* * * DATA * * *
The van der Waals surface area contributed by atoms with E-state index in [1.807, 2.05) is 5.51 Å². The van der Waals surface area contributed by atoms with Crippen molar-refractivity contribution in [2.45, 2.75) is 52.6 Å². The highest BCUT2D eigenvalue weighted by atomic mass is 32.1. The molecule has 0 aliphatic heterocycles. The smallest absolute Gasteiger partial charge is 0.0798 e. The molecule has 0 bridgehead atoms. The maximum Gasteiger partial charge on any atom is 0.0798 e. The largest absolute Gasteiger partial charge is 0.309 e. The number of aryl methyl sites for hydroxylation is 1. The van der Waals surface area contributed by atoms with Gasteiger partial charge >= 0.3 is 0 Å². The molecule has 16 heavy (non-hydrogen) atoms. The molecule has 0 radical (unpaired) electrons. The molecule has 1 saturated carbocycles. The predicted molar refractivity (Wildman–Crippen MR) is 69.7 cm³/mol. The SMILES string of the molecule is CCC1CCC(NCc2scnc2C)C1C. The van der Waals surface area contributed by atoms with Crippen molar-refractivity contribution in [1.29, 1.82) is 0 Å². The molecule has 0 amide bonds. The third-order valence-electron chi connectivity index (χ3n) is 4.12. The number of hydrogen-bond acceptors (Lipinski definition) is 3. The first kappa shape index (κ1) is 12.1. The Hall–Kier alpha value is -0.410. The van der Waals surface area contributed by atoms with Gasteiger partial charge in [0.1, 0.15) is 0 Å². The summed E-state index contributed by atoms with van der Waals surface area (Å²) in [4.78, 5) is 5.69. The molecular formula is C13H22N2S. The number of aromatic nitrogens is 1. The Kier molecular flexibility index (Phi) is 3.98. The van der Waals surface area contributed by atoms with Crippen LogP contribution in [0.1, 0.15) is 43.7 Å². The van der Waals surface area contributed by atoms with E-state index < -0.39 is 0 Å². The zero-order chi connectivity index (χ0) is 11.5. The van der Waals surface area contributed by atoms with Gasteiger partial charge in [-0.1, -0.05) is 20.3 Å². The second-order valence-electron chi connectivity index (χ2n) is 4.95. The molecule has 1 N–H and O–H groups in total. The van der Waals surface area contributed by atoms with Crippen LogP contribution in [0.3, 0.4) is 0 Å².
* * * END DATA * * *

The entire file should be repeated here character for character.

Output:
The van der Waals surface area contributed by atoms with E-state index in [1.807, 2.05) is 5.51 Å². The van der Waals surface area contributed by atoms with Crippen molar-refractivity contribution in [2.45, 2.75) is 52.6 Å². The highest BCUT2D eigenvalue weighted by atomic mass is 32.1. The molecule has 0 aliphatic heterocycles. The smallest absolute Gasteiger partial charge is 0.0798 e. The molecule has 0 bridgehead atoms. The maximum Gasteiger partial charge on any atom is 0.0798 e. The largest absolute Gasteiger partial charge is 0.309 e. The number of aryl methyl sites for hydroxylation is 1. The van der Waals surface area contributed by atoms with Gasteiger partial charge >= 0.3 is 0 Å². The molecule has 16 heavy (non-hydrogen) atoms. The molecule has 0 radical (unpaired) electrons. The molecule has 1 saturated carbocycles. The predicted molar refractivity (Wildman–Crippen MR) is 69.7 cm³/mol. The SMILES string of the molecule is CCC1CCC(NCc2scnc2C)C1C. The van der Waals surface area contributed by atoms with Crippen molar-refractivity contribution in [1.29, 1.82) is 0 Å². The molecule has 0 amide bonds. The third-order valence-electron chi connectivity index (χ3n) is 4.12. The number of hydrogen-bond acceptors (Lipinski definition) is 3. The first kappa shape index (κ1) is 12.1. The Hall–Kier alpha value is -0.410. The van der Waals surface area contributed by atoms with Gasteiger partial charge in [0.1, 0.15) is 0 Å². The summed E-state index contributed by atoms with van der Waals surface area (Å²) in [4.78, 5) is 5.69. The molecular formula is C13H22N2S. The number of aromatic nitrogens is 1. The Kier molecular flexibility index (Phi) is 3.98. The van der Waals surface area contributed by atoms with Crippen LogP contribution in [0.1, 0.15) is 43.7 Å². The van der Waals surface area contributed by atoms with E-state index < -0.39 is 0 Å². The zero-order chi connectivity index (χ0) is 11.5. The van der Waals surface area contributed by atoms with Gasteiger partial charge in [-0.1, -0.05) is 20.3 Å². The second-order valence-electron chi connectivity index (χ2n) is 4.95. The molecule has 1 N–H and O–H groups in total. The van der Waals surface area contributed by atoms with Crippen LogP contribution in [0.3, 0.4) is 0 Å².